plasmid cDNA library amplification

TJ Murphy medtjm at bimcore.emory.edu
Sun Mar 31 03:21:06 EST 1996


CartonKJ wrote:
> 
> I am trying to make a cDNA library in the pSPORT vector (gibco).  So far
> everything has gone well, however, the protocol I am following ends
> without describing the amplification of the library.  I was wondering if
> anyone has a protocol they have used to successfully amplify a plasmid
> library and if you would please share it with me.
> 
> Thanks very much,
> Jill

You have lot's of choices, and what to do depends upon your goals.  I 
personally think there is less effort in making a new plasmid library next 
time you need it than in going to the trouble of amplifying a plasmid library 
correctly.  If it's a tissue you hope to go back to time and again for 
clones, you'd be better off having made a phage library.

I prefer to make the library (usually by electroporation), and after 
recovering the bacteria, remove a small amount to titer and save the rest 
unamplified as 10 or so frozen bacterial aliquots.  Over the next few days, I 
get the titer and quality (% recombinants, average insert size and range) and 
then decide what to do.  

If it's a great libary, (>1 million clones, >90% recombinant, average insert 
of > 2 kb), I might amplify half of it over the next few weeks for the sake 
of posterity, but it's a lot of work, and probably more so than simply making 
a new library next time you need one (the second always goes easier than the 
first).

If it's a good but not great libary, I won't have screwed it up by amplifying 
it without knowing anything about it.  For instance, a good library might 
have >80% recombinants with an average insert size of ~ 2kb, but maybe less 
than 500,000 recombinants.  I might not want to screen it if I had amplified 
all of it first, but I'd likely still screen something like this if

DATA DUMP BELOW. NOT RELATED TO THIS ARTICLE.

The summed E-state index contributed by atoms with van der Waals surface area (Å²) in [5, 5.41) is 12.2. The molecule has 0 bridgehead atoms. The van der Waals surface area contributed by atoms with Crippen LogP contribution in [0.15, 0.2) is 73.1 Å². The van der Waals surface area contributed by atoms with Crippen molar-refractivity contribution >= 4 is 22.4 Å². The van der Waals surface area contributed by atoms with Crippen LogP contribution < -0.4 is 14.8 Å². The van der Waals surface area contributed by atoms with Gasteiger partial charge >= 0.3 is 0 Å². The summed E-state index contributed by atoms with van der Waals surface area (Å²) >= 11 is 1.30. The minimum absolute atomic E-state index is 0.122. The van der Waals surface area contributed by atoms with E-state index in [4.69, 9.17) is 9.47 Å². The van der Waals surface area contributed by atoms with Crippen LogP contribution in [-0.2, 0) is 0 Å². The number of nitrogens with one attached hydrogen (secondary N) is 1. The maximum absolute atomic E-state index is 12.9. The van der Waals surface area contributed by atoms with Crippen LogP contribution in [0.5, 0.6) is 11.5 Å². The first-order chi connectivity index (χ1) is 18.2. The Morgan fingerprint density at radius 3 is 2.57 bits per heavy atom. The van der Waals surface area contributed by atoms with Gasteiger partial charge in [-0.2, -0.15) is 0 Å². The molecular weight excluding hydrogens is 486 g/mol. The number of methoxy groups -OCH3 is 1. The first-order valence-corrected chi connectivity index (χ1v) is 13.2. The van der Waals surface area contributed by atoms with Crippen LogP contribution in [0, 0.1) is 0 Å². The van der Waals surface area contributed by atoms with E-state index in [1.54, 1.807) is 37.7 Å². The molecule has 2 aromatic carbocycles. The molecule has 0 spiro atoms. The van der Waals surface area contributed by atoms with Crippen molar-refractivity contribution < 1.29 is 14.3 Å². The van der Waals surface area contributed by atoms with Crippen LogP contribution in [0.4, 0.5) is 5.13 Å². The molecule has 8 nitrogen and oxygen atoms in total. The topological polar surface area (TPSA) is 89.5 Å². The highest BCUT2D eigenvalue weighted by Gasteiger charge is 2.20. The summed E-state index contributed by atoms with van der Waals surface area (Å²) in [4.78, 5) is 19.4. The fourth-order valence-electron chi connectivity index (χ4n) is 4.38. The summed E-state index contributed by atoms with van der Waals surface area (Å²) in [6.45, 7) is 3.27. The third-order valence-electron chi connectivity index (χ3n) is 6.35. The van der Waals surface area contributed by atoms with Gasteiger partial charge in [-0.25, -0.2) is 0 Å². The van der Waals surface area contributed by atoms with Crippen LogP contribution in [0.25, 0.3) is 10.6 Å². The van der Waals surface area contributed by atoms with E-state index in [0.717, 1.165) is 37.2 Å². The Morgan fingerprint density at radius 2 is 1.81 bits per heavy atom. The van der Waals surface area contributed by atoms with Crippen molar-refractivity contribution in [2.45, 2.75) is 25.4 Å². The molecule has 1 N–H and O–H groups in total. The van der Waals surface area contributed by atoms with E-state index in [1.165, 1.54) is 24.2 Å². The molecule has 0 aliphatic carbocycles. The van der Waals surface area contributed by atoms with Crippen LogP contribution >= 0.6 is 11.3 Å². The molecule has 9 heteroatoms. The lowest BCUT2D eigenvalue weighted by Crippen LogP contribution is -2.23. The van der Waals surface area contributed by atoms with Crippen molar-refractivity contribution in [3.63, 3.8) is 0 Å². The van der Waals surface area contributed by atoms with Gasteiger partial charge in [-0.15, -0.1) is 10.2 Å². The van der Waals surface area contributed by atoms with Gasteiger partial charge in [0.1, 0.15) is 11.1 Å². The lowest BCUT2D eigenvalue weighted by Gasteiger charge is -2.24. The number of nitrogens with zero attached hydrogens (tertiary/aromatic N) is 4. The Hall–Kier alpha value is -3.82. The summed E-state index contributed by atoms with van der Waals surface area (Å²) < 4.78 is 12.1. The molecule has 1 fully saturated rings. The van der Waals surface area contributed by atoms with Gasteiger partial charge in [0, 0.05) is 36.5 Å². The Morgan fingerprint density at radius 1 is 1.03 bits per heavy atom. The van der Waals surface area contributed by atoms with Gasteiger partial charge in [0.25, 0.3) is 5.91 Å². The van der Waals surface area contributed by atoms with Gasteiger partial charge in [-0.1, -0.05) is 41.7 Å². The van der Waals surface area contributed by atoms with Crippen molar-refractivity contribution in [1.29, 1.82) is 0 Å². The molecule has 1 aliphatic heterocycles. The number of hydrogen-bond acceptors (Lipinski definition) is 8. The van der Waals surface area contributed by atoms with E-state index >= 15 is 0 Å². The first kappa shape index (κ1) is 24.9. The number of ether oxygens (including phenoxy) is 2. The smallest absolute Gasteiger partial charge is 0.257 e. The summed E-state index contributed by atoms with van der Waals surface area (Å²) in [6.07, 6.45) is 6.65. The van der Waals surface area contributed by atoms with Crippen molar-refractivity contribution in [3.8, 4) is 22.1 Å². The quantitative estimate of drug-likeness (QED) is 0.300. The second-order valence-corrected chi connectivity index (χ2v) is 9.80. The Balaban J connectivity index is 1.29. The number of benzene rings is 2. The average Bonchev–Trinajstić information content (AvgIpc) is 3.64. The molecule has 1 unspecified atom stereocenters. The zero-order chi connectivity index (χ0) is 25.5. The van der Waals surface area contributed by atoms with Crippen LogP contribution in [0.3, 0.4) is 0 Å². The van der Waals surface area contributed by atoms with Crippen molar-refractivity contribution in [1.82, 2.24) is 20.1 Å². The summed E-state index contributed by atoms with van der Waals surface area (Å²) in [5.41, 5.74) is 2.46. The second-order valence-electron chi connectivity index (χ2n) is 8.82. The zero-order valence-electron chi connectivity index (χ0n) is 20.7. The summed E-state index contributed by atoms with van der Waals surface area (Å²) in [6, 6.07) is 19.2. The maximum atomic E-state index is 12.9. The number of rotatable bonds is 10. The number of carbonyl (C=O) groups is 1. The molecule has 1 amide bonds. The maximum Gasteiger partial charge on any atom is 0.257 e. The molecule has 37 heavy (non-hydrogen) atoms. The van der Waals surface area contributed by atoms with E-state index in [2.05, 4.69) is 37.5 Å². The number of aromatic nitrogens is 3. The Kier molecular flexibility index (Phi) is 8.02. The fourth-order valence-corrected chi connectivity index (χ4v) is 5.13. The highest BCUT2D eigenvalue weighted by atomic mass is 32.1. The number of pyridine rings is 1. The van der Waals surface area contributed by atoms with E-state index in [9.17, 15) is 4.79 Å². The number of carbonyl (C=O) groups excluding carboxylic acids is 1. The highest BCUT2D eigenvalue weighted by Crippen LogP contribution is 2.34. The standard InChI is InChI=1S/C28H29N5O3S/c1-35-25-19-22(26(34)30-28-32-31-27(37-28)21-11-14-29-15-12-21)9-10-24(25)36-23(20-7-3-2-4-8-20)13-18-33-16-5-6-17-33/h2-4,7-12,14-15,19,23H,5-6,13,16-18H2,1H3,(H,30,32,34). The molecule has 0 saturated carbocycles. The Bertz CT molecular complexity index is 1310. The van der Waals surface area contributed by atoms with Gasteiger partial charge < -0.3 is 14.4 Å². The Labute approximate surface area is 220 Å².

unamplified.

The screening itself involves an amplification in order to get enough DNA or 
colonies to work with.  So if you amplify after making it, it will be 
amplified again while you screen it.  It's a risk that you'll select against 
your target by doing this twice.

Whether or not it's the first or second, it's best to amplify on agar rather 
than in liquid culture (IMHO). In the latter, it is much more likely that 
clones will be under-represented, as faster growing clones tend to overwhelm 
the liquid cultures and if your target is not one of these...

To do this, plate out pools of anywhere between 500-25,000 clones on 10 or 
150 mm agar plates (use the latter for pool sizes >1000 clones). Simply 
scrape the bacteria from the plates after overnight colony formation and save 
bacterial aliquots as 7-10% DMSO or 10% glycerol stocks.  Prepare DNA 
aliquots from the remainder.  

You can screen the DNA by transfection into cells, by running off transcripts 
in vitro, or by making master southern blots.  Simply return to the bacterial 
stocks of the pools and sib select out a positive clone from one of these.

Another choice is to save half of your library as unamplified (and amplify as 
you go) and amplify the other half just after creating it.   Problem is you 
won't know until you've got and analyzed your titer how good the library is, 
and it's really only worth the risk (IMHO) of doing this if your library has 
a few million EXCELLENT recombinants. About the only logical/efficient way of 
doing a blind amplification just after creation is in liquid culture, which 
I've discussed above as being suboptimal.



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